“I defy any pretty girl who is rocketed to stardom in a sex nymphette role to stay on a level path. Lolita exposed me to temptations no girl of that age should undergo. From the time I was about 16, I’d go totally wacko, totally crazy, for about three months at a time, then go into such deep depressions that I wouldn’t even leave the house to go to the grocery store.
I hate the spotlight, I hate people looking at me, I don’t like strangers asking me questions. I like to be left alone. I enjoy my security, my safeness with a private life. I was once on a television show, a talk show. My brother had just died two days before that. The interviewer opens his show by saying – and now I was 16 years old – he said, ‘Did your brother kill himself because you played Lolita?’ I didn’t say a thing. I got up and I walked off. I couldn’t even dignify that. I had no words. That’s typical of the reason that I can’t be a movie star. I never could.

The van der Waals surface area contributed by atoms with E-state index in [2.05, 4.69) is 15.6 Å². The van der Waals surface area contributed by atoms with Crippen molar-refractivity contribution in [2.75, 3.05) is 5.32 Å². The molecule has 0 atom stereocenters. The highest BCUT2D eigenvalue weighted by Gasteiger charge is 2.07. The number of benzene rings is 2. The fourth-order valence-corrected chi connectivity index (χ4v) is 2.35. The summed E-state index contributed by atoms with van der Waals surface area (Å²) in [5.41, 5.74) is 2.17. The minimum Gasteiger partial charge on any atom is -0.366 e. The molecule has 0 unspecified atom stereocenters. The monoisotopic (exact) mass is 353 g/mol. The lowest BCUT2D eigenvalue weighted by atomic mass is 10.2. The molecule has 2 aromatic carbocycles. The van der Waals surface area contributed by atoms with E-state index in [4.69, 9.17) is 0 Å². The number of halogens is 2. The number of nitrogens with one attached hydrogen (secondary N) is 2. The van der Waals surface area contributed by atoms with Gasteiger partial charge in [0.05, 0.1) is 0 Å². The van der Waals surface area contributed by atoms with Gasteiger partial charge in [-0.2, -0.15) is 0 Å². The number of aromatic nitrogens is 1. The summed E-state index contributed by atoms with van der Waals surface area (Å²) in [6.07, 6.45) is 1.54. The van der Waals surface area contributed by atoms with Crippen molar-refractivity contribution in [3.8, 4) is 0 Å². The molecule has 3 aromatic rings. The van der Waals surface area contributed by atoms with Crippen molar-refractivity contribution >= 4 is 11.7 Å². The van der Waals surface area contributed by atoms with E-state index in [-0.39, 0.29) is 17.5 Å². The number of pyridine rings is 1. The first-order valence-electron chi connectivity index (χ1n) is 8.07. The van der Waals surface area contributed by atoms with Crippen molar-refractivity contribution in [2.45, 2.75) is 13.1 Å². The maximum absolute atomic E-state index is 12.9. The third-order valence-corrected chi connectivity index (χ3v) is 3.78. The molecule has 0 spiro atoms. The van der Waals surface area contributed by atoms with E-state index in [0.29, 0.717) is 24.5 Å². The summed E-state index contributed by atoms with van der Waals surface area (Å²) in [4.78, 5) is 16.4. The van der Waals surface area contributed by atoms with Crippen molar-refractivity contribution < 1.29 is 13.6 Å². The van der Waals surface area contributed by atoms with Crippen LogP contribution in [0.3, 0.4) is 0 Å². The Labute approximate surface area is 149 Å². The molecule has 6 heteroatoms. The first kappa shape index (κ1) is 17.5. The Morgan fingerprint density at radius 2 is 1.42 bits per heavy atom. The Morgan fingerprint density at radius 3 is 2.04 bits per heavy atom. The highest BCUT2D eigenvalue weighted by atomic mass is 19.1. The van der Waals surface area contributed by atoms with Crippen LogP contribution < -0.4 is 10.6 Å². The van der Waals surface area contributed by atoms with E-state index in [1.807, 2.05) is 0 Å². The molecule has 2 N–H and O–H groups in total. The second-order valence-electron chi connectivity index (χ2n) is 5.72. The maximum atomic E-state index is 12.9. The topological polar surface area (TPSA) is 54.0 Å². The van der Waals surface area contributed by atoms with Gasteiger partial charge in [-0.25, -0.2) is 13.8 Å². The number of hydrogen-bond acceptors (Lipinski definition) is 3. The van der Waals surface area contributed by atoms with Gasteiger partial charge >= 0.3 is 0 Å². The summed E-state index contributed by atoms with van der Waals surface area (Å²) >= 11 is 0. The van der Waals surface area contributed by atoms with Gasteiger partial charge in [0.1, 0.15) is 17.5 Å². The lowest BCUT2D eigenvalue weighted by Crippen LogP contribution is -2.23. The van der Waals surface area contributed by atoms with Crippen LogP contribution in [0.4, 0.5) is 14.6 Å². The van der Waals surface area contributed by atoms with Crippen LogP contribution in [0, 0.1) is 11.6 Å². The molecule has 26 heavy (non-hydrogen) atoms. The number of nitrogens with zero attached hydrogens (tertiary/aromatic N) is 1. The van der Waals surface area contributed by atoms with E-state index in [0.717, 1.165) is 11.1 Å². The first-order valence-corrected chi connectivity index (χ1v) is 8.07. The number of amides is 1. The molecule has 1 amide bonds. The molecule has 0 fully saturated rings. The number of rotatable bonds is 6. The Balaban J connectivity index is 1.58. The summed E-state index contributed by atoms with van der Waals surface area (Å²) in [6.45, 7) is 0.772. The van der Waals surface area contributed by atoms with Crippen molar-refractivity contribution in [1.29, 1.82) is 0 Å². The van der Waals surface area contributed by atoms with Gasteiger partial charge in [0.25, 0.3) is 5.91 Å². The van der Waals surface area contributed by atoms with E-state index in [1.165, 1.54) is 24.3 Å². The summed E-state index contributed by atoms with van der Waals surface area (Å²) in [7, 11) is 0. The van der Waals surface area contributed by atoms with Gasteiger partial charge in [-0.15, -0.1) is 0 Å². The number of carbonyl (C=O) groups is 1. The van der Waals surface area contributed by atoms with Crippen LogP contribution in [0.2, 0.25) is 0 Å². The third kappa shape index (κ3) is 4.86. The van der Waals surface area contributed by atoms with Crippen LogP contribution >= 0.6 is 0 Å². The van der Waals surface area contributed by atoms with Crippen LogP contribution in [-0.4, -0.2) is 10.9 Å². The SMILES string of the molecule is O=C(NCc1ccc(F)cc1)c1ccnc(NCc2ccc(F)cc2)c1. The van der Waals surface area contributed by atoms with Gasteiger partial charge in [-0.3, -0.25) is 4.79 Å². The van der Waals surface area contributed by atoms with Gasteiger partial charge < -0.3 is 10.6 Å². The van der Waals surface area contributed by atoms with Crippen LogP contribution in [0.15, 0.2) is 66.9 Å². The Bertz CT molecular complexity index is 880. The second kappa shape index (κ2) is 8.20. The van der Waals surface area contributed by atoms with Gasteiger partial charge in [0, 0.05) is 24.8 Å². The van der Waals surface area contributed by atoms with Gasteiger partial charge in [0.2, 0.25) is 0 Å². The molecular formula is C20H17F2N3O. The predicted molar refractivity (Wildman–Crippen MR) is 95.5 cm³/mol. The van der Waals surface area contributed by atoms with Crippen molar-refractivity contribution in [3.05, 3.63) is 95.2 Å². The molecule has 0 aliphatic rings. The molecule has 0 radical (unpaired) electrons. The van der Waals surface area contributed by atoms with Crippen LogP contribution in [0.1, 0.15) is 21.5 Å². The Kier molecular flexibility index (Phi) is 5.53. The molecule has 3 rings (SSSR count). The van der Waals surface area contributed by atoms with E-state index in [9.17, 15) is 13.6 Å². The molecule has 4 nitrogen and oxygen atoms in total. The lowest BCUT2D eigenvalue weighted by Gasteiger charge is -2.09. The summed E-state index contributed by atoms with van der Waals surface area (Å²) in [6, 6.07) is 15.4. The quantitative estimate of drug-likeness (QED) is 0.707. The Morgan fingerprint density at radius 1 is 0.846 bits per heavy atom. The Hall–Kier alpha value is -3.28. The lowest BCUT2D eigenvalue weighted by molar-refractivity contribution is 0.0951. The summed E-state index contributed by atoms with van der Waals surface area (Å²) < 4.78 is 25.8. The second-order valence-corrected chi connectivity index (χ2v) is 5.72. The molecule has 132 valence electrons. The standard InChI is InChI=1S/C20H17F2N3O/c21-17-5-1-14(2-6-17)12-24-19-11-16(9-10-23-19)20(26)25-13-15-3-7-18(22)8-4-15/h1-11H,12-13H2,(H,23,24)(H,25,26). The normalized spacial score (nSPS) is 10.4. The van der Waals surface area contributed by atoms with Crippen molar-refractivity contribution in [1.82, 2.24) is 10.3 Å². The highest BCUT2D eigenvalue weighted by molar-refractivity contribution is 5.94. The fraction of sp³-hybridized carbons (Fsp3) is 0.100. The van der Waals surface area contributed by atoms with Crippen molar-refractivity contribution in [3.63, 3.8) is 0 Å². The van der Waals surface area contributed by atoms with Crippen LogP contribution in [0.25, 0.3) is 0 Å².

Am I going to be Lolita when I’m 50? Much as I appreciated Lolita in her day, I’d like to leave her now.”
–Sue Lyon, after her early retirement from films (photo via Chicago Sun-Times, 1962)